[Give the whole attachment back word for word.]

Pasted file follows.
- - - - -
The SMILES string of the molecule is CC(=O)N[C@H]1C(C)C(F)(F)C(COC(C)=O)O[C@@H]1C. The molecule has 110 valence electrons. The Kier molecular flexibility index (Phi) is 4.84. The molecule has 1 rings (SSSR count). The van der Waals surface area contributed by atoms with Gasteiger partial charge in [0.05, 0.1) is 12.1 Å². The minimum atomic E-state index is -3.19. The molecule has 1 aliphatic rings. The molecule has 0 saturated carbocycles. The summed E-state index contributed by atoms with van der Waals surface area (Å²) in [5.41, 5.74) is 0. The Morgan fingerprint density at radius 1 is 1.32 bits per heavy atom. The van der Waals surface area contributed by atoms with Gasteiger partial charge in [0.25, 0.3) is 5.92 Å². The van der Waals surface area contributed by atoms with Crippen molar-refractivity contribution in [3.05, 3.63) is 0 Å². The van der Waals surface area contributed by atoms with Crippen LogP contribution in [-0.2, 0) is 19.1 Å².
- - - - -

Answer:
The SMILES string of the molecule is CC(=O)N[C@H]1C(C)C(F)(F)C(COC(C)=O)O[C@@H]1C. The molecule has 110 valence electrons. The Kier molecular flexibility index (Phi) is 4.84. The molecule has 1 rings (SSSR count). The van der Waals surface area contributed by atoms with Gasteiger partial charge in [0.05, 0.1) is 12.1 Å². The minimum atomic E-state index is -3.19. The molecule has 1 aliphatic rings. The molecule has 0 saturated carbocycles. The summed E-state index contributed by atoms with van der Waals surface area (Å²) in [5.41, 5.74) is 0. The Morgan fingerprint density at radius 1 is 1.32 bits per heavy atom. The van der Waals surface area contributed by atoms with Gasteiger partial charge in [0.25, 0.3) is 5.92 Å². The van der Waals surface area contributed by atoms with Crippen molar-refractivity contribution in [3.05, 3.63) is 0 Å². The van der Waals surface area contributed by atoms with Crippen LogP contribution in [-0.2, 0) is 19.1 Å².